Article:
Estonia to target gender pay gap in public sector (8)
Shorter interruptions in the time during which women get remuneration for work also help reduce the gender pay gap. This includes an incentive adopted in last December for fathers to use a bigger portion of the parental leave that parents in Estonia are entitled to after the birth of a child.
The gender pay gap of 25.3 percent for 2016 is the lowest such ratio for the past 11 years. In 2015 the gender pay gap was 26.9 percent, in 2014 it was 28.1 percent and in 2013, 29.8 percent.
Statistics Estonia and Eurostat use different methodologies for calculating the gender pay gap. In Eurostat statistics on the pay difference companies and institutions with fewer than ten employees are not included, just like agriculture, forestry, fishery, public administration and national defense.
Statistics Estonia, on the other hand, uses data for all companies and institutions, as well as all sectors.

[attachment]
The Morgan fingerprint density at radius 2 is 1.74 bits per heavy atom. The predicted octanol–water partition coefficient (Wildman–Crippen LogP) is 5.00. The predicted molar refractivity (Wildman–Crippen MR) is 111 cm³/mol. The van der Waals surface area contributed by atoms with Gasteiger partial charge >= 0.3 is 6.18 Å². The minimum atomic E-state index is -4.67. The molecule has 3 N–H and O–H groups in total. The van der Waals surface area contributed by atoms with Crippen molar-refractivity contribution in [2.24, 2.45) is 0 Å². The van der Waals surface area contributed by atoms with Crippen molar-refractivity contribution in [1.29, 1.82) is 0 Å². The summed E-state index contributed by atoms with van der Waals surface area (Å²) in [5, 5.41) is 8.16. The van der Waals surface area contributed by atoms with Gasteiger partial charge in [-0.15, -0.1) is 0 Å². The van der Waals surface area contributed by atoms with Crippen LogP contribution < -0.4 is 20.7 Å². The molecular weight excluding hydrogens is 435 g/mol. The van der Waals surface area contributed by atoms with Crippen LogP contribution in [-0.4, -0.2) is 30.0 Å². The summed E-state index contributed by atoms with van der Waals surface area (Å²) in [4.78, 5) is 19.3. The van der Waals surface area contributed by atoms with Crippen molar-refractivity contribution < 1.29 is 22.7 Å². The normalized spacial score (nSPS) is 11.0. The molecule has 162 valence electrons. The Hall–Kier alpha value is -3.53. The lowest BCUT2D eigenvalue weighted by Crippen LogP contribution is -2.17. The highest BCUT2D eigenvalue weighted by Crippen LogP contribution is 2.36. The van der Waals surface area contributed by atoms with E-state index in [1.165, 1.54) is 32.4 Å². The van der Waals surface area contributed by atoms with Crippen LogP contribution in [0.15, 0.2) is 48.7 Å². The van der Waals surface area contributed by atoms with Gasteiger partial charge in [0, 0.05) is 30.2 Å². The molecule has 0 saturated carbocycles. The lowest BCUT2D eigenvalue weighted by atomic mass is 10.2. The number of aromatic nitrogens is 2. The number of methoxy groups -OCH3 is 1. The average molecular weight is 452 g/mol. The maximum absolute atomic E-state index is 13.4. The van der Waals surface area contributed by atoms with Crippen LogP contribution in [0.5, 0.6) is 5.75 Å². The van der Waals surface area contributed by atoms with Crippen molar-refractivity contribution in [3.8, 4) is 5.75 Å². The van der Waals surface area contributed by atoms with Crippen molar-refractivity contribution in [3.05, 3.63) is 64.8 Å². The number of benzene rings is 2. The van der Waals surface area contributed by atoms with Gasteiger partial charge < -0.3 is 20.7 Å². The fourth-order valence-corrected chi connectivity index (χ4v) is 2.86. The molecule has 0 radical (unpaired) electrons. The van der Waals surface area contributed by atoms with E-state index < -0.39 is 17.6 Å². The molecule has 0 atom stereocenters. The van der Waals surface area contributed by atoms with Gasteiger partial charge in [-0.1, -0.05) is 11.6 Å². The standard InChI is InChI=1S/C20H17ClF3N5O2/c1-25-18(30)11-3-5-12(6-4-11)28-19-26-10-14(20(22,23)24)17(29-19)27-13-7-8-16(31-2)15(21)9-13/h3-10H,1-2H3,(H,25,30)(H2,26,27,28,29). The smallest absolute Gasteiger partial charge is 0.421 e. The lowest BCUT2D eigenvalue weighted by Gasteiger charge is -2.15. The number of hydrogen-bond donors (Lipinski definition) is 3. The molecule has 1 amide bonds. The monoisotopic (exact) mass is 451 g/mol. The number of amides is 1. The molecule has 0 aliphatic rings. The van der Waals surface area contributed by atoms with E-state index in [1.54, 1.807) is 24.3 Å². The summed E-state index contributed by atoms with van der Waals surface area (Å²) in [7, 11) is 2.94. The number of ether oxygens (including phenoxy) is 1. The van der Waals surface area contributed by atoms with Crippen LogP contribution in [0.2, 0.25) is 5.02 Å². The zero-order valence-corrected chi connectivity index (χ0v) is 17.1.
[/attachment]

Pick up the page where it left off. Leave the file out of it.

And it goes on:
According to Statistics Estonia, the gender pay gap in Estonia in 2016 was 20.9 percent.
Eurostat uses the same methodology in analyzing data for all countries and thereby ensures comparability. The data of Statistics Estonia meanwhile takes the context of Estonia more into account, spokespeople for the Ministry of Social Affairs said.
The gender pay gap in unadjusted form represents the difference between average gross hourly earnings of male paid employees and of female paid employees as a percentage of average gross hourly earnings of male paid employees. The indicator has been defined as unadjusted, or not adjusted according to individual characteristics that may explain part of the earnings difference, such as workload, profession and similar, because it should give an overall picture of gender inequalities in terms of pay.
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